Occupy Central is a proposed civil disobedience protest which would take place in Central, Hong Kong in July 2014 for universal suffrage. The movement is initiated by Benny Tai Yiu-ting, an associate professor of law at the University of Hong Kong, in January 2013.
Even a minority cause like Occupy Central can do harm
Lau Nai-keung believes a showdown is inevitable come July 1 next year
I must say that it's really something for 66,000 people to brave the rain to walk all the way from Causeway Bay to Central. It is a sign of a lack of confidence that the organisers felt they had to grossly inflate the figure to 430,000. Or perhaps they felt a need to prove themselves to someone not present at the scene.
Inflating the figure has become part of the game and is to be expected, but by such a big factor is too much for most of us to swallow. Overnight, it became the biggest joke in town on Facebook.
But don't underestimate these 66,000 angry protesters. Should they unite under one cause and be bent on bringing down the government, Chief Executive Leung Chun-ying will be in big trouble. In fact, this is the threat projected by the Occupy Central campaign, organised by Benny Tai Yiu-ting, who believes a much smaller group, of 10,000, will be sufficient to serve as a "weapon of mass destruction".
The truth is that it will not be. People with a myriad of causes marched in the rally, which was hijacked by the organisers as the united battle for what they call "true universal suffrage" and the downfall of Leung.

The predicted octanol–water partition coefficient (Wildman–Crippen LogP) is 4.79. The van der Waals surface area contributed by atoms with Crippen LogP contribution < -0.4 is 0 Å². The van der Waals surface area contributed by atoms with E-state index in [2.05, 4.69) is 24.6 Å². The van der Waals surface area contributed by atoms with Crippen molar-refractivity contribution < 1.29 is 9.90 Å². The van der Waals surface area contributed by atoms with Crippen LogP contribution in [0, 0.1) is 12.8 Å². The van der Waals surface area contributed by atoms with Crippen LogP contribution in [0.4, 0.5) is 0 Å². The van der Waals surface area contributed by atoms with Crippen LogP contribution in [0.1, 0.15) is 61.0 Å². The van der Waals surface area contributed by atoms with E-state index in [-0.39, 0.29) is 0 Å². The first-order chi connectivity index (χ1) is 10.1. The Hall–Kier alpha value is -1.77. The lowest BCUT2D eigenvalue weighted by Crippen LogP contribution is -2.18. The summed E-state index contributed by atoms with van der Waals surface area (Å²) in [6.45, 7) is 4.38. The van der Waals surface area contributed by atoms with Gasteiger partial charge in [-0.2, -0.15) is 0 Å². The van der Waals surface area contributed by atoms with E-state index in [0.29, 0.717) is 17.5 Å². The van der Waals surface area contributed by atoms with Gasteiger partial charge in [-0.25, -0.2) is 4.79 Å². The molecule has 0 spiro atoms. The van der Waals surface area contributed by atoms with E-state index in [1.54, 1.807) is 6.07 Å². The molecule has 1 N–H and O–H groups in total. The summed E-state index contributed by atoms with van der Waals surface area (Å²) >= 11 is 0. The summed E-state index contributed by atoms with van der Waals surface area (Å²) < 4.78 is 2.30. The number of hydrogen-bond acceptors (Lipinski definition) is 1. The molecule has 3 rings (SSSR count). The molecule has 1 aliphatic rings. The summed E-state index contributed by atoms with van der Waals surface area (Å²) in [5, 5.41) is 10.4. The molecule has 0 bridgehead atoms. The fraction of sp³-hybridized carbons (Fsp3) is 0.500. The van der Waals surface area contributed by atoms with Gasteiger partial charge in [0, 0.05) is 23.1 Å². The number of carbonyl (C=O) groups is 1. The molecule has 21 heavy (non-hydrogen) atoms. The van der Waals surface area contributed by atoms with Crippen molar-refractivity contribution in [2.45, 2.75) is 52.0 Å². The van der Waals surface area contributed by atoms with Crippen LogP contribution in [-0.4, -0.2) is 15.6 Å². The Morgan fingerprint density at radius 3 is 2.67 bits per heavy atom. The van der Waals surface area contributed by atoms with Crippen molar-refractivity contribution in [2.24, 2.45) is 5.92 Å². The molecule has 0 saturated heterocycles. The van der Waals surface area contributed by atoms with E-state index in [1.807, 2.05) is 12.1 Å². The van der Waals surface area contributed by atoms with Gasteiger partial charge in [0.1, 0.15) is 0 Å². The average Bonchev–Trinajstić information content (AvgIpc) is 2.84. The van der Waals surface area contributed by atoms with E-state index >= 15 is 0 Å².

From what I gathered from my friends who mingled with the crowd, the response was not enthusiastic when these two slogans were chanted. Protesters were obviously more concerned about their own smaller agendas, such as gay rights and "no incinerator in my backyard". Far from being a lethal weapon, the rally was more like a bundle of fireworks. If I were C.Y., I would have been very relieved and would have retired early on the evening of July 1 after monitoring the progress of the show.
So, they want a revolution. To be realistic, it will only take place, especially in a Chinese society, when there is absolutely no other way out. Then the rage will be all-consuming.
But look around you; true, some people are grumpy, but there will always be some unhappy people, no matter what. The majority of Hongkongers are not all that desperate. Yes, they are not satisfied with the status quo and they want change, but they don't want to rock the boat and subvert it.
And, as I have pointed out time and again, to most Chinese, democracy is not an inalienable right but, rather, one of the means to achieve good governance. Our dissidents want us to believe universal suffrage is the panacea that can solve all our political, social and economic ills, but it is clear that few will buy this snake oil. What we have in Hong Kong is a severe shortage of political talent because the best and brightest have all gone into business.
No matter how we choose our chief executive, we simply cannot squeeze blood from a stone and this is the stark reality we all have to face. Getting rid of Leung, no matter how incompetent you may think he is, cannot solve the problem, and neither can universal suffrage. Organising bigger and more frequent protests will not help, either.
Another equally stark reality is that our dissidents cannot be stopped from trying to force a showdown, a year or so down the road. In fact, they will surely try even harder to gain more friends and influence more people, preaching to them the gospel of true universal suffrage and the necessity of Occupy Central.
So I believe a showdown is inevitable. As I mentioned earlier, even a relatively small group of people, united under one cause, can be a formidable force. I don't want to overstate its destructive power, but I don't want anyone to underestimate it, either. This day will come and things will get uglier.
But when it comes to the crunch, let's at least leave our secondary school students out of the fight; they are just innocent kids.
Lau Nai-keung is a member of the Basic Law Committee of the NPC Standing Committee, and also a member of the Commission on Strategic Development